Before instituting a dietary change in any patient, especially an older dog or cat, a nutritional evaluation should be completed. This should include an evaluation of the patient, the current diet, and feeding management. The goal of dietary history taking is to identify the presence and significance of factors that put patients at risk for malnutrition. Understanding how the nutritional needs of older animals may change and a thorough evaluation of the individual patient will allow an appropriate dietary recommendation. Such recommendations should take into account both the needs of the patient and client preferences. Changes in feeding management should be considered a part of total patient management. As with any aspect of medical management, the patient should be reevaluated at appropriate intervals to ensure achievement of desired results.

Patient Evaluation

A complete medical history should be assessed and a thorough physical examination conducted. A comprehensive geriatric evaluation may identify evidence of clinical or subclinical problems that may benefit from dietary modification. For example, anemia, low serum albumin, low potassium, increased serum creatinine, or increased serum glucose may indicate problems that could benefit from dietary modification as part of medical management. Body weight and body condition score (BCS)5– 8 are important to assess. Increases or decreases in body weight or condition should trigger further evaluation. A longitudinal study in cats indicated that weight loss is evident in aging cats approximately 2 to 3 years before death from various causes, often well before clinical signs are apparent.9 Limited data and anecdotal observations suggest that preventing weight loss in no base cats can delay terminal conditions. If weight loss is evident in dogs or cats, further evaluation should determine if this is associated with increased or decreased calorie intake. A detailed dietary history and evaluation are warranted. If the patient shows an increased, or excessive, body condition, it is important to consider current diet and feeding management. Older dogs and middle-aged cats tend to have reduced energy needs. If calorie intake is not adjusted accordingly, weight gain will result. However, unexplained weight gain should be evaluated for predisposing causes, such as hypothyroidism. Animals that are overweight likely will benefit from a weight reduction program. In addition to BCS, it is important to assess changes in muscle mass, using a muscle condition scoring system. Animals, especially those that are sick, may be losing lean muscle mass despite an abundance of body fat. Pronounced loss of lean body mass (LBM) is associated with increased morbidity and mortality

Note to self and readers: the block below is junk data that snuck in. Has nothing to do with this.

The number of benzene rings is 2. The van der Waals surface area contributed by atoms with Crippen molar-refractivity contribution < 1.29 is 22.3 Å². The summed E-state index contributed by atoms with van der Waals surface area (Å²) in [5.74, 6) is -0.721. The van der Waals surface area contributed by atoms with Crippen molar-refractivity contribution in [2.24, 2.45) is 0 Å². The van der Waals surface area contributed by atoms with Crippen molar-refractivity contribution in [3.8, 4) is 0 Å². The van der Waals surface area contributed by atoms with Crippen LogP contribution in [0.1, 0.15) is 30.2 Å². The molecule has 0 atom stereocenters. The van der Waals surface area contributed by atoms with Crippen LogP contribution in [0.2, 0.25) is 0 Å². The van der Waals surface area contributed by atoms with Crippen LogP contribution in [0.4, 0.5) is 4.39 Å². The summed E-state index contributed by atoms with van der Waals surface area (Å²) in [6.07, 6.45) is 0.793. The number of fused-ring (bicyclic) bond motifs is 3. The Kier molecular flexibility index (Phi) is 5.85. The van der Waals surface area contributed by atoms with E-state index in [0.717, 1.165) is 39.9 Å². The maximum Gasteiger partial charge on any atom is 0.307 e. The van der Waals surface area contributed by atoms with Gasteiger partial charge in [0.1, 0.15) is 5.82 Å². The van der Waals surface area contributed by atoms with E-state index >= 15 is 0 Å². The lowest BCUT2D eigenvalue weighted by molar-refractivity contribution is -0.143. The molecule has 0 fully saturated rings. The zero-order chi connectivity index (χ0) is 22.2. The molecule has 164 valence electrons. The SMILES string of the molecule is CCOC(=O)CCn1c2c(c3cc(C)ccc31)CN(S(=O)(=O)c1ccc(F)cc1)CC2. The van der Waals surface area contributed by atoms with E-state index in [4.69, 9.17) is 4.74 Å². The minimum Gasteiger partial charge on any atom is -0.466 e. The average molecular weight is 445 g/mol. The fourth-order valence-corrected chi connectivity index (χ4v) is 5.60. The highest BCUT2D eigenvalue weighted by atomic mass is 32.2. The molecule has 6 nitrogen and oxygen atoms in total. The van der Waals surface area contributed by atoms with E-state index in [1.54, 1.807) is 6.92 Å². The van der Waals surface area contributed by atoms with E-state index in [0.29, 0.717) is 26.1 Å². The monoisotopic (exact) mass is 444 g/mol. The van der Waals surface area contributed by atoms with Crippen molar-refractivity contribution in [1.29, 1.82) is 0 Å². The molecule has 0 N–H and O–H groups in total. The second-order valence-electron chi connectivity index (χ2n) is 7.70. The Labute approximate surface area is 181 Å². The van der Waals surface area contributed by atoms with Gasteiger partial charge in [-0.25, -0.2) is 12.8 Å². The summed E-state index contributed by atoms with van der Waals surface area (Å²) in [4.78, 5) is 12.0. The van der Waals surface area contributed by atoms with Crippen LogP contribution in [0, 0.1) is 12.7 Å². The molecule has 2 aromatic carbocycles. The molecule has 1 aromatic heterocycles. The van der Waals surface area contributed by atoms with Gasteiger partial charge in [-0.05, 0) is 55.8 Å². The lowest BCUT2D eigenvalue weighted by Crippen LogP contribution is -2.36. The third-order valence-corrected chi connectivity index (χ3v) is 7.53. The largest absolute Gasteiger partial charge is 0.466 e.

Dietary Evaluation

A complete dietary evaluation should include the normal diet, as well as other foods to which the pet has access. Commercially prepared foods should be identified by brand. Any changes to the diet should be identified, as well as the reason for the change. Since many pet owners provide treats and table food, and about 10% of owners provide nutritional supplements, for their pets, these also should be identified by types and amounts. Once the nutritional characteristics of the total diet are known, it should be compared against the individual patient’s needs. In general, inactive animals or those that are somewhat overweight should be receiving lower calorie foods, yet may need foods with an increased nutrient: calorie ratio formulated to compensate for increased needs of other nutrients. Feeding such animals a high-calorie food may require an inappropriate reduction in volume of food, resulting in lack of satiation as well as restriction of essential nutrients. On the other hand, feeding a low-calorie food to a pet with high energy needs may require excessive food intake, resulting in loss of body weight or excessive stool volume.

Feeding Management Evaluation